By Ron Alcalay, Ph.D., Founder and CEO, Vital Hemp
I went camping with my nine-year-old daughter about a month ago, up the California coast to Big Sur. We enjoyed hiking up my favorite river gorge to a large swimming hole, and in the evening ate s’mores around the campfire. For a few days, we almost forgot the worries of the world, that would intrude, like the asthma attacks I suffered inexplicably every night.
By the third night, I figured out the cause: it was not only the smoke from our little campfire, but the smoke from the eighty or so other fires in the campgrounds along that little stretch of river, that fouled the evening air so thoroughly, it became hazy and dense—harmful air to breathe. In my head, I multiplied our campsite by the two-hundred or so that dotted the coast near us, recognizing the problem–especially for an older, asthma-prone guy like me–even if I hadn’t suffered an attack for months in the thick of Los Angeles. I thought: how can something so elemental and pleasurable, like a campfire, cause such great harm to the environment in which we live? I wondered about other options, but arrived at none. Roasting marshmallows over a camp stove just wouldn’t feel the same….
This month, with our state and several others suffering from some of the worst fires in our histories, we don’t have the leisure to pretend we’ve escaped. Residents of cities and regions that I associate with clean air and healthy lifestyles—San Francisco, Santa Cruz, Davis, Denver—are now living with such unhealthy air quality that many are cloistering inside, no longer free to take the evening walks, or surfs, or bike rides that keep them sane in the midst of the pandemic. Outdoor dining, that had kept some restaurants alive, also shut down in some areas, and smoke from our fires carries as far East as Kansas.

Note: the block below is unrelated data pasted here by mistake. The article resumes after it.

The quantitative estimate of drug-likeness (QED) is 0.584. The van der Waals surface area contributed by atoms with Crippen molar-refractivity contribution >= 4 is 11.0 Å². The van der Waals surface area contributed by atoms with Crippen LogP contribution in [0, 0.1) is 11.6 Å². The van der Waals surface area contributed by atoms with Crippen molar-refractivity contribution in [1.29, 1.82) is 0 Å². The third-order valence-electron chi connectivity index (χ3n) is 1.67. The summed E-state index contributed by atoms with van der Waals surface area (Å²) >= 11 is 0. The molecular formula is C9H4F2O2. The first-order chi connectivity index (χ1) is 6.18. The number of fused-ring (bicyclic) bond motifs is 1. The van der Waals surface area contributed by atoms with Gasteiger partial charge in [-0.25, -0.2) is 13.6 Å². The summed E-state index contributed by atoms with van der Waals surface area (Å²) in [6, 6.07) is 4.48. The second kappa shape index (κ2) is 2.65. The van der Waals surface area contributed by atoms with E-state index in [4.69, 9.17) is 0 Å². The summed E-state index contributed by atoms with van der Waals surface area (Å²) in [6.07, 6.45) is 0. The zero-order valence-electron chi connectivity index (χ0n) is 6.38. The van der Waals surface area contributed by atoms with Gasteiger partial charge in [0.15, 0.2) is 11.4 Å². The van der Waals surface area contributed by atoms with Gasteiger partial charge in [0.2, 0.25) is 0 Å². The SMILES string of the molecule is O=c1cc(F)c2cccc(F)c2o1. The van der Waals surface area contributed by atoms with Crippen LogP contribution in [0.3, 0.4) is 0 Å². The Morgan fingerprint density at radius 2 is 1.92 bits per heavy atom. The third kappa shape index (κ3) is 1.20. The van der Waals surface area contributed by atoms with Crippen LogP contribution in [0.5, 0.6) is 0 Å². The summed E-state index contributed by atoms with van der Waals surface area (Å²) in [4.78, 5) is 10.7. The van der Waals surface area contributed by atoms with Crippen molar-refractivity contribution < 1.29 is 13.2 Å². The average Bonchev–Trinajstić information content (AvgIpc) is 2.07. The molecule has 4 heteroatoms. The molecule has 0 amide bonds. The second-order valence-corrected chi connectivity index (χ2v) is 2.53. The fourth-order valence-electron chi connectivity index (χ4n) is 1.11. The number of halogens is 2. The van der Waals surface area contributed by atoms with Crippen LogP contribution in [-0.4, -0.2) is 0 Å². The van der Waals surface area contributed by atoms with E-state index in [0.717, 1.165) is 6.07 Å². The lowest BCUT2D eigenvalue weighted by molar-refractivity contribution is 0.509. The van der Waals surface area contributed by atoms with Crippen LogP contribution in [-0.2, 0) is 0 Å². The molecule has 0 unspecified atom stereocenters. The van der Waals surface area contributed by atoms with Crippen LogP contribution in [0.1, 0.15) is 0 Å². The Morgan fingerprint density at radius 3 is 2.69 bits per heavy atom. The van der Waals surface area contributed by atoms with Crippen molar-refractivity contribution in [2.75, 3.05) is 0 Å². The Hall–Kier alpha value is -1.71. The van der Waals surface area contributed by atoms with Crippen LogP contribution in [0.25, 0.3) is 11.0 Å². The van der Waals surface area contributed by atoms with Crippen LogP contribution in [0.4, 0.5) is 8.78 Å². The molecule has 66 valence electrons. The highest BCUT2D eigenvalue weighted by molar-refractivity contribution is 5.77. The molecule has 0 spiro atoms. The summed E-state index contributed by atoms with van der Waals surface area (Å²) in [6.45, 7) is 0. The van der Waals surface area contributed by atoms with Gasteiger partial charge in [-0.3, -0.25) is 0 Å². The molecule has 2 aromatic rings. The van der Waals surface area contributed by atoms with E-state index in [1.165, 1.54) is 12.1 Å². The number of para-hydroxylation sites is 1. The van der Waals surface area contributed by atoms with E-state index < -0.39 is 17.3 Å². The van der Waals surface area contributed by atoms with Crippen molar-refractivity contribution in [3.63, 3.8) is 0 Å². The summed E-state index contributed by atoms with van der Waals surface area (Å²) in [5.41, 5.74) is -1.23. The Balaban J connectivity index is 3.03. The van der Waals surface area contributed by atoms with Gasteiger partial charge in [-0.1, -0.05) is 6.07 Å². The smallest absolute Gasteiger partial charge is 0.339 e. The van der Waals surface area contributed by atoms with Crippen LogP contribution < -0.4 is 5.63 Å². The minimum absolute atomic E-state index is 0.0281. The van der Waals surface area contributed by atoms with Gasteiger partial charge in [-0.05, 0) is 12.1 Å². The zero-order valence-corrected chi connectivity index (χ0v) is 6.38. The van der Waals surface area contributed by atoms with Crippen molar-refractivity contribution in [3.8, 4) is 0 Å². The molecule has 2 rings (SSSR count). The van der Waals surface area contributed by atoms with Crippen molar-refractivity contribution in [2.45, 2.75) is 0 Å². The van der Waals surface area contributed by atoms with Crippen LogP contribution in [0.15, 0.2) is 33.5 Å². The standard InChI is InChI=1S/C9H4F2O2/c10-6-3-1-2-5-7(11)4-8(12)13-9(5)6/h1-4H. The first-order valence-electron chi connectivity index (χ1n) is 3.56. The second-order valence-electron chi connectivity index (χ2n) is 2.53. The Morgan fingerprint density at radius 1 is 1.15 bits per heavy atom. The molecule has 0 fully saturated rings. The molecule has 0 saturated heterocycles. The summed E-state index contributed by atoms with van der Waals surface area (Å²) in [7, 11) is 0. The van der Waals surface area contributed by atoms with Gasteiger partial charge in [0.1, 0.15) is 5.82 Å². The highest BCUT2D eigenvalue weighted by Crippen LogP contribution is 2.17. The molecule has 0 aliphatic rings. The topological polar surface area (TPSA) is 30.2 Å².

Years ago, I learned that the air pollution from factories in China drifted over the oceans to our shores, that we were breathing the same smog as those citizens wearing masks in Beijing. We also all know that the Earth’s waterways are connected; yet we seem to persist in the seemingly willful belief that if it’s not happening in our cove, it’s not affecting us. With the increasingly frequent and more intense catastrophes brought on by global warming—fires, hurricanes, floods, pestilence, tornadoes, earthquakes, tsunamis, desertification, water wars, refugee crises, etc (you know, biblical stuff)…it appears we are living through a kind of rapidly-unfolding apocalypse for life on Earth. And yet, there is nothing pre-destined. We have the capacity to heal this land, these oceans, and this air that sustains us.
For decades we’ve known about the causes. For decades, we’ve known many of the solutions. Recently, innovative thinkers and researchers, such as Paul Hawken and those who wrote Drawdown: The Most Comprehensive Plan Ever Proposed to Reverse Global Warming are leading us toward ways to reverse the damage and heal the life-supporting ecosystems we are harming every day with our current ways of living and transacting business. I recommend this book to everyone who cares to consider one-hundred ranked and measurable ways to cool the globe.